I recently returned from a trip to Nairobi, Kenya. While I was there, I met with the Law and Science Faculties of the Catholic University of East Africa (CUEA), to talk about their idea of creating a Master’s in Intellectual Property. I also had the opportunity to deliver a series of lectures to faculty and students about US and international patent law.
I am really excited about this collaboration, in no small part because of the enthusiasm of the CUEA folks I met. They see that IP, and patents in particular, are critical to growing their developing economy; and want to figure out how to leverage their ideas in a global marketplace. I am excited to see what the CUEA folks develop, and hopeful that I can be a part of it!
I also got some time to be a tourist. More about that in the next post….
The Dean of the Science Faculty and one of her Department Chairs show off their Notre Dame gear.
We may typically like to think of our great American inventors as rogue loners toiling away in their humble garages, only to emerge with the next personal computer, or the equally revolutionary light bulb. But apparently that is a myth ready for busting. It may not be romantic, but the real hotbed of invention is in professionally-staffed, fully-funded laboratories.
This misconception is unfortunate, says Eric Issacs at Slate.com, because it “has a real impact on the way this nation views the importance of the knowledge enterprise and the scientific infrastructure that supports it.” And since patent/legal departments fall under this scientific infrastructure, the argument seems a relevant one.
Issacs issues examples from then and now. Even Thomas Edison, arguably the progenitor of the “isolated-genius-inventor” conception, actually headed up the largest scientific laboratory of the times, with a staff of 40 in New Jersey.
And the garage of William Hewlett and David Packard in Palo Alto? The one that now has a plaque that says “Birthplace of Silicon Valley?” Who knows if that honor could have been bestowed if not for the duo’s access to the electrical engineering resources of Stanford University?
The problem, says Issacs, is that if the public doesn’t recognize the role that institutions play in nurturing ideas and facilitating experimentation, support for those institutions may falter and the real engine of innovation (the un-romantic) could be undermined.
Can we say the same for the patent process? Patents do provide inventors with exclusive rights to market their inventions, though in a similar manner to the inventor-myth above, the “inventors” who own the patents are often corporate conglomerates. Still, it’s the revenue from that period of exclusivity that fund further large-scale laboratory research, and profits that pay the men and women researching behind the scenes—regardless of whether they have a garage or not.
It is no exaggeration to say that what’s stirring the pot in Silicon Valley right now isn’t the latest i-Gadget—it’s tech patents. Licensing intellectual property is a big money-maker out there, where something as intangible as an algorithm is often the hottest commodity. Protection of IP is the sign of the technological times—consider that a majority of the half-million patents applied for each year are tech-related.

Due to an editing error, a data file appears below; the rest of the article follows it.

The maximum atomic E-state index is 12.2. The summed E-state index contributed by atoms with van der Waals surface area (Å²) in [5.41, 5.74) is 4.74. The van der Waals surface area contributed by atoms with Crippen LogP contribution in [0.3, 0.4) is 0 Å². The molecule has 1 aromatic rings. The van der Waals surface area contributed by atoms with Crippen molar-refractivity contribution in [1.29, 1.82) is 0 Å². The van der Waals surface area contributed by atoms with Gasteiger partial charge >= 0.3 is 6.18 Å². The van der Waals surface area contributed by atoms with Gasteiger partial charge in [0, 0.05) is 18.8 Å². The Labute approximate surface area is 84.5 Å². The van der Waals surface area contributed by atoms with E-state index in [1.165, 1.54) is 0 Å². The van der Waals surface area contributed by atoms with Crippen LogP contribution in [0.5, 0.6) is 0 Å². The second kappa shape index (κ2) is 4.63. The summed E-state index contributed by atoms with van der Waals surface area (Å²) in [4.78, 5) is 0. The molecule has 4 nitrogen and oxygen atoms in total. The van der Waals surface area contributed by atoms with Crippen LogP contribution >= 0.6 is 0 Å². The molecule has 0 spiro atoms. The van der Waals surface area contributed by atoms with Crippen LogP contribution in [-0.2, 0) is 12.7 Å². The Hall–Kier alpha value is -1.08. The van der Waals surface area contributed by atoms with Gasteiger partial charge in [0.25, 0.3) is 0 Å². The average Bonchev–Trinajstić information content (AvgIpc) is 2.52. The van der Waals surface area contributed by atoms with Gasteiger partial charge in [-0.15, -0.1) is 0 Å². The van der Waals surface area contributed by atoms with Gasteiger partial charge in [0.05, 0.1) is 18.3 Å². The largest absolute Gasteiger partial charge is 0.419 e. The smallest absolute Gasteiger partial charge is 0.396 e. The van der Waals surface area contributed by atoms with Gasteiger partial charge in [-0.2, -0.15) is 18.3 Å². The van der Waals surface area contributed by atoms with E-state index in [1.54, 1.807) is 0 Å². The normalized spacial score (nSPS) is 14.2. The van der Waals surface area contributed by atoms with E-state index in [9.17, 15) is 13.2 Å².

And a behemoth tech-company like Google, which has quickly become a part of our everyday lives, (and profits very well from that fact), is not surprisingly taking the lion’s share of patent-related lawsuits. Fresh from litigation with Oracle, a software company that claimed Android devices infringed on its Java programming, Google is now back in court with IP Engine, concerning the very web search algorithm that made Google, well, Google.
Because the 14-year history of this particular algorithm is perhaps more complex than how it works, here’s the IP Engine/Google fiasco in a nutshell according to Fast Company: in 1998 engineers Andrew Lang and Donald Kosak patented an algorithm that allowed search engines to scour the web and filter the results. While the patent was bought and sold since, it is now owned by IP Engine, who claims Google and other companies like AOL have used the algorithm and therefore owe a royalty. Given that Google alone makes 38 billion annually, a mere fraction of that would be a tidy sum.
As is common with many patent lawsuits, the devil is in the details, or in this case, the definitions. “Scanning” is the term in question—whether it refers to the traditional hand-visor surveying to pick out a particular thing, or the more technical method of “spidering” that is the M.O. of many a search engine.
This is, of course, just the groundwork being laid out as the case goes to trial. We’ll have more for you as the drama unfolds.
Though the exhibit was at the USPTO offices for some time, The Patents and Trademarks of Steve Jobs: Art and Technology that Changed the World has made it’s way to the hallowed halls of the Smithsonian and will be there for about a month longer, ending July 8th.
If a wall of patents doesn’t seem like museum material, consider the impact those inventions had on culture around the world, and the fact that the objects of those patents earned Apple assets that eclipse the national treasury.
And of course, Jobs was known for his artistry as well as his ingenuity. According to NPR, the now seemingly-antiquated design for the first flat-screened iMac, that seems to hover over it’s rounded base was inspired by sunflowers his wife grew in their Palo Alto garden.
And if you can’t get to D.C., here’s a fascinating interactive look at Jobs’ patents at the New York Times, everything from Apple packaging to product prototypes that never made it to the showroom floor.